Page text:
NewSouth will be pitching Glass: The life and art of Klaus Moje (December 2021) ahead of this year’s Frankfurt Book Fair. Written by art historian Nola Anderson, it’s the first major in-depth publication on internationally acclaimed glass artist Klaus Moje, and associate publisher Harriet McInerney believes the book will have widespread international appeal. ‘The stunning kiln-formed glass artworks of German-born Klaus Moje are collected internationally and represented in over 60 public collections worldwide,’ she says.

Rockpool has several new illustrated nonfiction titles on ‘the power of plants’ that will appeal to international publishers. The Language of Houseplants by Cheralyn Darcey combines practical gardening advice on popular houseplants with vintage artwork, while Plants of Power by Stacey Demarco and Miranda Mueller and From Earth by Charlotte Rasmussen (April 2022) offer how-to guides for growing, and using, garden apothecaries.

While its illustrated exports tend to focus on food and drink titles, lifestyle publisher Murdoch Books—a division of Australia’s largest independent Allen & Unwin—has seen worldwide success for its illustrated guide to managing anxiety, The Panic Button Book by Tammi Kirkness, which has sold into North America, Germany, Poland, Portugal, Korea and China. ‘Over the last 18 months there has been strong demand for titles that help people get through lockdown,’ says Murdoch’s new publishing director Jane Morrow.


Exploring the natural world: Australian picture books and children’s nonfiction with an environmental theme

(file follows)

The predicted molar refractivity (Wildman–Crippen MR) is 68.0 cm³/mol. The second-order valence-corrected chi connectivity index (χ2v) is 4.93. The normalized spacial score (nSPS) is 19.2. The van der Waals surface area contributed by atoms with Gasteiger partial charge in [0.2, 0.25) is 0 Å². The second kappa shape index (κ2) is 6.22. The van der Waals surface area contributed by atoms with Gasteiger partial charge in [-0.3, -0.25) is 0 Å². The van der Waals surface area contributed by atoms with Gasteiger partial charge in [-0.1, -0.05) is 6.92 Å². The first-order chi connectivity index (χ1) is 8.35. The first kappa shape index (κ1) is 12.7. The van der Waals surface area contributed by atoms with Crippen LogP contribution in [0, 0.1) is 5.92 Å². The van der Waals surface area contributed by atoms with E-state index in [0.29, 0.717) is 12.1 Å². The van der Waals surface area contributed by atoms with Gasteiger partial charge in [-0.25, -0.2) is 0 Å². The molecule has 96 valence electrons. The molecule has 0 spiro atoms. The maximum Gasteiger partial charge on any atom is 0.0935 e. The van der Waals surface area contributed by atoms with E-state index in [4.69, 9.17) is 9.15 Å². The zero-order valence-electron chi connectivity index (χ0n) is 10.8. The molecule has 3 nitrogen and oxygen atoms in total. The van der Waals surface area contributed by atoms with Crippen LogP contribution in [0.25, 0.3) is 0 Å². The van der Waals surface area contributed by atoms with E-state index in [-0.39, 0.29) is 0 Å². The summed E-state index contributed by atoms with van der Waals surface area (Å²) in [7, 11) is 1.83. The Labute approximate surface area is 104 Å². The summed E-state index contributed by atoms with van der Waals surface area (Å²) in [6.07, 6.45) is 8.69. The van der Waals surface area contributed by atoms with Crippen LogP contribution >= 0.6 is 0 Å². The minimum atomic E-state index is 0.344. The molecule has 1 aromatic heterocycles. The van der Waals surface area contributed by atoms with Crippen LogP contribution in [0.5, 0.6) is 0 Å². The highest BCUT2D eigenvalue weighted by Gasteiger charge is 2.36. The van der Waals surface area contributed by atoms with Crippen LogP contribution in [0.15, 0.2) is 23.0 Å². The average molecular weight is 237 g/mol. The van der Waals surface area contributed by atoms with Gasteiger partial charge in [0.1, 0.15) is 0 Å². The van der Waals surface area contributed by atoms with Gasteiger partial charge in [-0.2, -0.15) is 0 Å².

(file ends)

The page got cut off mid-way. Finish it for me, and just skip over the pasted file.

Australian artist and mother of three Kat Macleod was inspired by the challenge of entertaining small children during lockdown to create her first picture book for Thames & Hudson Australia. The Tiny Explorers takes readers on a treasure hunt through the garden, exploring the natural world—including grass, leaves, bugs and flowers—up close through what the publisher describes as the artist’s ‘luscious mixed media artwork’. ‘After such a strange 2020, with so many months spent in lockdown and our children limited to playing in our small backyard, it shows that if you use your imagination, you can still have big fun in a tiny space,’ says Macleod.

The Tiny Explorers is one of several new Australian picture books that inspire closer attention to the natural world.

Alison Binks’s picture book 9 things to remember (and one to forget) (Berbay) explores some of the small natural wonders of the world, from the moon’s control of the tides to the joy of waking up to birdsong, with beautiful watercolour illustrations. It’s clearly a theme close to the heart of the author, whose previous picture book, Night Walk, tells the story of a little boy’s night out under the stars while camping.